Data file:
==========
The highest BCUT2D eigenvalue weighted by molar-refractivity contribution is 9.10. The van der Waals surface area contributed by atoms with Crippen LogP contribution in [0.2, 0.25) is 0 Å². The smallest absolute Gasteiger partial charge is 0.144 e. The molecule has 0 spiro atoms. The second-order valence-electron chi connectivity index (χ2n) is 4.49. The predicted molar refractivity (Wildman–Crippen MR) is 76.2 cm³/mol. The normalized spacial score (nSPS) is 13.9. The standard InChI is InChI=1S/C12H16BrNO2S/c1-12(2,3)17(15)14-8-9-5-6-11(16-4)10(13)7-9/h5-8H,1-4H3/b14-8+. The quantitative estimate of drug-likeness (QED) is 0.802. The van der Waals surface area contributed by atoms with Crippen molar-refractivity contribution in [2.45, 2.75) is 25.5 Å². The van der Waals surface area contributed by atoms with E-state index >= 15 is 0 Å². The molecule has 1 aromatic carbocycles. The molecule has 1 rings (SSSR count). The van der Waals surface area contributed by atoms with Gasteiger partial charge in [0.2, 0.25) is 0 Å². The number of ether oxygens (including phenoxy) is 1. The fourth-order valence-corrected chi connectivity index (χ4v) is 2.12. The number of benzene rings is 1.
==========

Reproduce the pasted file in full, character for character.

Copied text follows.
The highest BCUT2D eigenvalue weighted by molar-refractivity contribution is 9.10. The van der Waals surface area contributed by atoms with Crippen LogP contribution in [0.2, 0.25) is 0 Å². The smallest absolute Gasteiger partial charge is 0.144 e. The molecule has 0 spiro atoms. The second-order valence-electron chi connectivity index (χ2n) is 4.49. The predicted molar refractivity (Wildman–Crippen MR) is 76.2 cm³/mol. The normalized spacial score (nSPS) is 13.9. The standard InChI is InChI=1S/C12H16BrNO2S/c1-12(2,3)17(15)14-8-9-5-6-11(16-4)10(13)7-9/h5-8H,1-4H3/b14-8+. The quantitative estimate of drug-likeness (QED) is 0.802. The van der Waals surface area contributed by atoms with Crippen molar-refractivity contribution in [2.45, 2.75) is 25.5 Å². The van der Waals surface area contributed by atoms with E-state index >= 15 is 0 Å². The molecule has 1 aromatic carbocycles. The molecule has 1 rings (SSSR count). The van der Waals surface area contributed by atoms with Gasteiger partial charge in [0.2, 0.25) is 0 Å². The number of ether oxygens (including phenoxy) is 1. The fourth-order valence-corrected chi connectivity index (χ4v) is 2.12. The number of benzene rings is 1.